Now for the pseudo-constructed languages, which have been carefully created with a strong semblance of consistent phonology and syntax. Huttese could qualify for this category because its phonology is supposedly based loosely on Quechua, an ancient Incan language (although some sources disagree) [ 2 ]. Probably my favorite and most distinctive attribute of Huttese is that it frequently repeats words or parts of words, such as “Chut Chut!” (“Greetings!”), “baatu baatu” (“brother”), or “Kee chai chai cun kuta?” (“What are you doing here?”) Second to that in fun (but only by a slim margin) is the fact that Huttese contains a plethora of insults. If you’re feeling sneaky and want to slip more snark into your day-to-day speech, try working in a little Huttese. Dopo mee gusha, peedunkey? Huttese also borrows words from other languages, which is something it has in common with many Star Wars languages that aren’t beeps, howls, or yowls. The main pragmatic function behind this (for a writer/filmmaker) is that it helps viewers understand much of what is being said even if it isn’t in a language they understand. This can also be done with tone and intonation; you might not be versed in Shryiiwook enough to understand it, but you can tell a lot from the tone that Chewbacca uses.

The language of the Ewoks (Ewokese) also falls into my pseudo-constructed language category. According to various records on how the language was created, it is based most significantly on the dialect of the Kalmyk—a people of Russia’s North Caucasus territory—with some additional influence from other languages. However, the influence is limited mostly to the phonetics, as the creators essentially recorded a speaker of Kalmyk and then imitated her speech to create Ewokese. Even with that limited origin, though, the language is still very fun. Yun yum! Yub yub.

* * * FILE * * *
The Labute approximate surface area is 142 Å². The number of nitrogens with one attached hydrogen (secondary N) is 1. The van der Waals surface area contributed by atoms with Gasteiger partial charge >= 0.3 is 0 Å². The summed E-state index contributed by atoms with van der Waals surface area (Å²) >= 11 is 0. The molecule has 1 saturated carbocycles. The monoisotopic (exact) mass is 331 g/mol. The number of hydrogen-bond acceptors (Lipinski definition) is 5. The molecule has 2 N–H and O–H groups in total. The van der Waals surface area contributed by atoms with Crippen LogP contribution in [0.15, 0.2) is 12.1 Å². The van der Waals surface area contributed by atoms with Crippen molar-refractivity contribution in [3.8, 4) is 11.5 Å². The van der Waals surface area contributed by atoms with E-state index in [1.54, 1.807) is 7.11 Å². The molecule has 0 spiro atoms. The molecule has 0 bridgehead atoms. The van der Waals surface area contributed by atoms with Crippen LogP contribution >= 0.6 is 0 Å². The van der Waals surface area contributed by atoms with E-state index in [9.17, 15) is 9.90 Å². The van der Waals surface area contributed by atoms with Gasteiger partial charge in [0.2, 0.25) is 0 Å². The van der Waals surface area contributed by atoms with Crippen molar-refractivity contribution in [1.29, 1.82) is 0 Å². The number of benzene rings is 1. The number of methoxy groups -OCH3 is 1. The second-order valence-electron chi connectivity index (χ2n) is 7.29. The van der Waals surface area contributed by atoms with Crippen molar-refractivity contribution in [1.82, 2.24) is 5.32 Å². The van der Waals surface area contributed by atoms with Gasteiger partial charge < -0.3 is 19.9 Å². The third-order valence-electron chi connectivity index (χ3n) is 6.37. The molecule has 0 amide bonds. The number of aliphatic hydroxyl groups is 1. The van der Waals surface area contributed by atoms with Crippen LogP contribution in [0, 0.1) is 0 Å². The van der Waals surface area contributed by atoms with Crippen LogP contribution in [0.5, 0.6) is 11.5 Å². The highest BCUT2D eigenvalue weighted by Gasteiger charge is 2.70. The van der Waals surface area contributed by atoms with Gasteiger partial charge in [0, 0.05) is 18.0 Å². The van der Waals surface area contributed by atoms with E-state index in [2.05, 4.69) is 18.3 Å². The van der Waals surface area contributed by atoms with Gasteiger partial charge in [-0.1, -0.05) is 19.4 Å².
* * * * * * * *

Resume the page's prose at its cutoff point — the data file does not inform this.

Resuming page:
One of the least talked about but most present languages in Star Wars is actually the one we hear being spoken constantly: Galactic Basic. Often in literature you’re introduced to the idea that the dialogue you’re reading is being spoken in another language, but there are few tangible signs of it. For the Star Wars films at least, it’s actually the opposite: an entire alphabet was specially created, called Aurebesh, which is used throughout the universe [ 3 ]. Though sometimes applied retroactively (good old George Lucas, always tweaking his work), most written language in the films appears in this alphabet. If you’ve seen much in the way of fan art or perhaps the 501st Legion logo, then you’ve seen the distinctive Aurebesh. But what you may not know is that Galactic Basic is meant to represent whatever language the viewer hears. So when someone watches Star Wars dubbed in Spanish, Galactic Basic is actually Spanish. If they are watching in English, Galactic Basic is English. This is one of the most fascinating aspects of the language, and an interesting approach to incorporating it into the expansive Star Wars universe.

So, there you have it! Hopefully this will spark your interest and convince you to learn a few Ewok or Huttese phrases. Use them at home, teach then to your kids, you name it. And then don’t forget to check out part two of my series where we delve into the linguistics of Frank Herbert’s Dune. Coona tee-tocky malia?


  1. “While not having had the out-of-universe time for development as, perhaps, Star Trek, the individual languages of Star Wars have been given massive development beyond their initial intent, with Durese/Durosian, Hutteese and others developing their own dialects.” Source: and
  2. “In watering holes such as the Mos Eisley, or Seezelsak’s cantinas, a collective din of many different tongues interacting is part of what grounds the setting in exotic realism.Source:

Geneva Woodmansee was raised in the Midwest where she studied linguistics, world dance, and TESOL; she currently works in project management. A lifelong fan of science fiction, fantasy and media, Geneva spends time exploring the great outdoors whenever she’s not working, reading, or gaming. As a Contributing Editor to both The Living Multiverse, and The Unconventional, we are proud to share Cracking the Cipher, her series on fantasy linguistics and constructed languages.


  1. Wookieepedia: The Star Wars Wiki. Accessed 13 Jun 2021.
  2. Hutchinson, Sean. “‘Star Wars’ Languages Owe to Tibetan, Finnish, Haya, Quechua, and Penguins.” Inverse, BDG Media Inc, 8 Dec. 2015,
  3. Aurek Besh—Star Wars Font.” Star Wars Font, Accessed 13 Jun 2021.